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UNH President James Dean to retire in 2024

Dean, who has served as president since 2018, will wrap up a forty-year career in academics at the end of June.
President James Dean. Courtesy of the Union Leader.

University of New Hampshire President James Dean will retire at the end of the 2023-24 academic year, the university announced Wednesday morning. 

“UNH is positioned for a bright future,” he said in a press release. “It is also poised for new leadership, and the time is right for me to pass the baton.” 

Dean, 67, spent much of his forty-year career at the University of North Carolina Chapel Hill and has been at UNH since 2018. His retirement will be officially effective on June 30, 2024, and the University System of New Hampshire, comprised of UNH, Keene State, Plymouth State and Granite State College, is currently discussing next steps to fill Dean’s shoes, according to the press release.

During his run at UNH, Dean oversaw improved graduation rates, increased “high-impact educational opportunities,” like internships for students, and a repeated stretch of being named a top 10 value school by U.S. News & World Report, the press release said.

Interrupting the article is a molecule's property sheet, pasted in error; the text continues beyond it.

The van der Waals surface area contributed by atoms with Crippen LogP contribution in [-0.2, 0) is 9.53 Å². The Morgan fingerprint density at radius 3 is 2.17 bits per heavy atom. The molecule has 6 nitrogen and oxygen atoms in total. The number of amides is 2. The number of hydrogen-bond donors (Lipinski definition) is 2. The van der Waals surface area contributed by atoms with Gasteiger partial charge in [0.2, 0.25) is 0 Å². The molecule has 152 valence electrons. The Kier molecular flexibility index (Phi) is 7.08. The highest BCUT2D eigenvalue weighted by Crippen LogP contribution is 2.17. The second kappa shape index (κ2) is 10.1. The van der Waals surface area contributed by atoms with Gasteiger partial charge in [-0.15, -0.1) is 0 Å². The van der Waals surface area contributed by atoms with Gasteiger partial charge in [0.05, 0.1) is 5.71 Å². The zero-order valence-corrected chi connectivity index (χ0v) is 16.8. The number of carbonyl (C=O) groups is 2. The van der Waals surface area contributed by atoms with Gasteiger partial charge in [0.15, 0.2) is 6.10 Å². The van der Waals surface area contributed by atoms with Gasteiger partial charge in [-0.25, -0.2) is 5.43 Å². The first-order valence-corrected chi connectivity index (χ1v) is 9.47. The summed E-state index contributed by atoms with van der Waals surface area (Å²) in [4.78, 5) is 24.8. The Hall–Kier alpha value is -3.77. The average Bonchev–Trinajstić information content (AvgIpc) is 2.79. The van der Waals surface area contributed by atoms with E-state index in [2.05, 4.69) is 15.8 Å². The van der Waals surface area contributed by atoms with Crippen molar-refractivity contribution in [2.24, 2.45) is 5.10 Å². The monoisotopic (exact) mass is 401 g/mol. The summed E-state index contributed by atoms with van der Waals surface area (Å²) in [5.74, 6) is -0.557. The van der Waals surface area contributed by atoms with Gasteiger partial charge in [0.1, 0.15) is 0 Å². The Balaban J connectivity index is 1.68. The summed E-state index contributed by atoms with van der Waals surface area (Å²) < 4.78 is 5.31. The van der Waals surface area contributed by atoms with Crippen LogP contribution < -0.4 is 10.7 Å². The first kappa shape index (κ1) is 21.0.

The university also maintained the R1 Carnegie Classification for being a top-tier research institution throughout his time, securing multiple “record-setting” contracts from agencies like NASA, NOAA and the National Science Foundation.

“The university system community is grateful for Jim’s cooperative and steadfast leadership during his tenure in two incredibly demanding roles and we wish him and his wife Jan many years of happy, well-earned retirement with their family,” said Alex Walker, chair of the University System Board of Trustees, which Dean has been interim chancellor of since 2022. 

But his tenure was not all rosy. Most notably, he was heavily criticized for his response to campus-wide sexual assault protests in Fall 2021. After a protest erupted in front of his house one night, he requested an apology for what he called “disrespectful behavior” during the demonstration. Without that, he would not meet with the newly created Sexual Violence Action Committee, a student group focused on addressing sexual violence at UNH, to address sexual assault issues.

“President Dean should be meeting and communicating with students as it is the exact position he signed up for,” then-UNH sophomore Isabella Luca wrote in an op-ed published in the Manchester Ink Link shortly after the protest. “Delaying this and asking for an apology from an unrelated group of students is unacceptable and shows us that finding solutions isn’t his top priority.”

The USNH board of trustees will soon announce plans for a “future governance model” of the university system, which will inform the process for finding Dean’s replacement, the release said.

Correction: A previous version of this story misstated the date of the campus-wide sexual assault protests.

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